Fairfax Financial Holdings, the Toronto-based financial services company that today struck a deal to buy smartphone-maker BlackBerry with a group of investors, could be making its first foray into technology and hardware with a $4.7 billion investment that is anticipated to close Nov. 4, following due diligence. In offering $9 per share for the beleaguered handset-maker, Fairfax may soon take private one of the most recognizable names in technology, even if that name has fallen hard in recent years. BlackBerry’s stock rose slightly on Monday after the deal was reported and was hovering around $8.83 during midday trading.
Fairfax and its founder Prem Watsa don’t have much experience with technology companies. Fairfax may already own 10% of BlackBerry, but its previous acquisitions have all been of financial services, insurance and transportation companies. And none of the acquisitions it has been involved in have been larger than $1 billion, according to the PitchBook Platform. Last December, CVC Capital Partners and Allied World Financial bought Cunningham Lindsey from Fairfax and Stone Point Capital for $934 million, but Fairfax reinvested $34 million to retain an equity stake in the company. And in August last year, Fairfax bought travel-services company Thomas Cook Group’s majority stake in its India operations for $147 million.
Photo courtesy of Flickr user lilivanili.
This makes BlackBerry an interesting investment for value-oriented Watsa (he’s often called “Canada’s Warren Buffett”) and the Fairfax Financial Holdings company. The Canadian handset-maker announced on Friday it would lay off 4,500 employees and reported a quarterly loss of close to $1 billion as part of a write-off of unsold phones and restructuring changes. So, why would someone known as the Warren Buffett of Canada take a major risk on a failing smartphone maker? Taking BlackBerry private can allow Fairfax and its fellow investors to reinvent in the company out of the public spotlight in the hopes of a turnaround, much like how Michael Dell and Silver Lake Partners hope to do with PC-maker Dell. It can also put more focus on the promising aspects of the company’s business—enterprise services and mobile security.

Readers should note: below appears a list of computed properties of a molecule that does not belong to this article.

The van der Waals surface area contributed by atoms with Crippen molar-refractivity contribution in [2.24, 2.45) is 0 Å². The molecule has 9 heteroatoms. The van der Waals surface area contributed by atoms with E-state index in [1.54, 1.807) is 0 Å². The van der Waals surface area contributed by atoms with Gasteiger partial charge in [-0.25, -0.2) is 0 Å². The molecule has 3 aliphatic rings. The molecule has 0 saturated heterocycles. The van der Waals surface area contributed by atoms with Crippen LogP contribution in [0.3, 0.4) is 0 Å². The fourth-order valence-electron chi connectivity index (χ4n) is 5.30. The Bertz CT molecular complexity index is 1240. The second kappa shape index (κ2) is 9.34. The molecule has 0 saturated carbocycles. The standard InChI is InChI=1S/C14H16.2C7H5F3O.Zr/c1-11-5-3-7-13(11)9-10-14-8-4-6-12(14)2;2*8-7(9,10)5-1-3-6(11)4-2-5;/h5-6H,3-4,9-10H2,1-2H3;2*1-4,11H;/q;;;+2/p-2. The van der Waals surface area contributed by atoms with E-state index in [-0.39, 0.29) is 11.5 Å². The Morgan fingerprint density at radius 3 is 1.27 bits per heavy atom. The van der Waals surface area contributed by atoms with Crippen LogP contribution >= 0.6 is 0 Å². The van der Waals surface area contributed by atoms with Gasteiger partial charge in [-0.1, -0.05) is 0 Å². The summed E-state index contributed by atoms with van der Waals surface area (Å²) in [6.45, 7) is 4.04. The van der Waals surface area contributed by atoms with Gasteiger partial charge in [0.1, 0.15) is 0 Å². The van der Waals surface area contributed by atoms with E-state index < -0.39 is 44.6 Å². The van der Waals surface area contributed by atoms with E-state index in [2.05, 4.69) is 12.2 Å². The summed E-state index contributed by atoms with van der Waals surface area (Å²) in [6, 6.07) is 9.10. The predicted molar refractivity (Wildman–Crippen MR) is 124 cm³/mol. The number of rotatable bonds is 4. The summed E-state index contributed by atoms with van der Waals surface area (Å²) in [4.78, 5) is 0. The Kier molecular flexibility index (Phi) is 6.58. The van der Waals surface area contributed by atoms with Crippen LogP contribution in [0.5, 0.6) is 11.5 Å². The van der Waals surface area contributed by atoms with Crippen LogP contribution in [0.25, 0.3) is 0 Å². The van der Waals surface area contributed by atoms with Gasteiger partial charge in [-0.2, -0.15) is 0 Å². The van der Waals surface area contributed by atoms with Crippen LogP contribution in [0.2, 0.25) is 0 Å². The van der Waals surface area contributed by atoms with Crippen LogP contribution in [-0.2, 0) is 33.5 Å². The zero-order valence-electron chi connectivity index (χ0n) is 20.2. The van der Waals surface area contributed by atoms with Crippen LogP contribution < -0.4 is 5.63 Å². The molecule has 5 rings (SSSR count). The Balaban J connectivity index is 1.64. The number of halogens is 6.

This appears to make the most sense for a company that has struggled with retail consumers and businesses alike, as companies that previously required employees to use BlackBerry devices for their corporate-approved mobile devices now allow employees to bring their own device (known more generally as the BYOD movement).
While Fairfax may not have direct experience in the space, it can provide a fresh, outsider’s take on how to reinvent this failing former tech icon, and would do well to look to BlackBerry’s enterprise services and mobile security offerings as a way to generate revenue.
Featured image courtesy of Flickr user lilivanili.